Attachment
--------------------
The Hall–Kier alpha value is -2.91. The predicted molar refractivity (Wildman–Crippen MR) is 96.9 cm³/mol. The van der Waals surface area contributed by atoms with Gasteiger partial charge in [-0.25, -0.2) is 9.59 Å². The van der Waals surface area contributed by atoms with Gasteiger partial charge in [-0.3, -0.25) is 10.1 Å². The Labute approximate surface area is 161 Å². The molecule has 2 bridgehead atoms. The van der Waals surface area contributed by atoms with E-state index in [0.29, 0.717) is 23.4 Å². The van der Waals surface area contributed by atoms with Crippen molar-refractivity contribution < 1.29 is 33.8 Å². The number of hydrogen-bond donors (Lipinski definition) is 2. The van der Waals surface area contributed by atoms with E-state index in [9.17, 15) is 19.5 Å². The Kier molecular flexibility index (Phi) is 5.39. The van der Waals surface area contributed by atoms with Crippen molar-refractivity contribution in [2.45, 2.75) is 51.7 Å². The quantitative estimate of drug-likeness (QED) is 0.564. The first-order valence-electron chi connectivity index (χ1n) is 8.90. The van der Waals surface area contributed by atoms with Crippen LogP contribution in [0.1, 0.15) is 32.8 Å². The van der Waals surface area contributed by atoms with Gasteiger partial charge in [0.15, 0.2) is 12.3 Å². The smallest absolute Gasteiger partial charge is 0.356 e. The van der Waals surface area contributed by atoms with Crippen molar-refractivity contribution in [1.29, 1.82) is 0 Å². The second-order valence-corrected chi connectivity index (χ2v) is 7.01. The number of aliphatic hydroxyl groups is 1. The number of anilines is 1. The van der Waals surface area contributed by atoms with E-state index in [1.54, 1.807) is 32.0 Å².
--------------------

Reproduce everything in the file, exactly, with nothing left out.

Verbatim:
The Hall–Kier alpha value is -2.91. The predicted molar refractivity (Wildman–Crippen MR) is 96.9 cm³/mol. The van der Waals surface area contributed by atoms with Gasteiger partial charge in [-0.25, -0.2) is 9.59 Å². The van der Waals surface area contributed by atoms with Gasteiger partial charge in [-0.3, -0.25) is 10.1 Å². The Labute approximate surface area is 161 Å². The molecule has 2 bridgehead atoms. The van der Waals surface area contributed by atoms with E-state index in [0.29, 0.717) is 23.4 Å². The van der Waals surface area contributed by atoms with Crippen molar-refractivity contribution < 1.29 is 33.8 Å². The number of hydrogen-bond donors (Lipinski definition) is 2. The van der Waals surface area contributed by atoms with E-state index in [9.17, 15) is 19.5 Å². The Kier molecular flexibility index (Phi) is 5.39. The van der Waals surface area contributed by atoms with Crippen molar-refractivity contribution in [2.45, 2.75) is 51.7 Å². The quantitative estimate of drug-likeness (QED) is 0.564. The first-order valence-electron chi connectivity index (χ1n) is 8.90. The van der Waals surface area contributed by atoms with Crippen LogP contribution in [0.1, 0.15) is 32.8 Å². The van der Waals surface area contributed by atoms with Gasteiger partial charge in [0.15, 0.2) is 12.3 Å². The smallest absolute Gasteiger partial charge is 0.356 e. The van der Waals surface area contributed by atoms with Crippen molar-refractivity contribution in [1.29, 1.82) is 0 Å². The second-order valence-corrected chi connectivity index (χ2v) is 7.01. The number of aliphatic hydroxyl groups is 1. The number of anilines is 1. The van der Waals surface area contributed by atoms with E-state index in [1.54, 1.807) is 32.0 Å².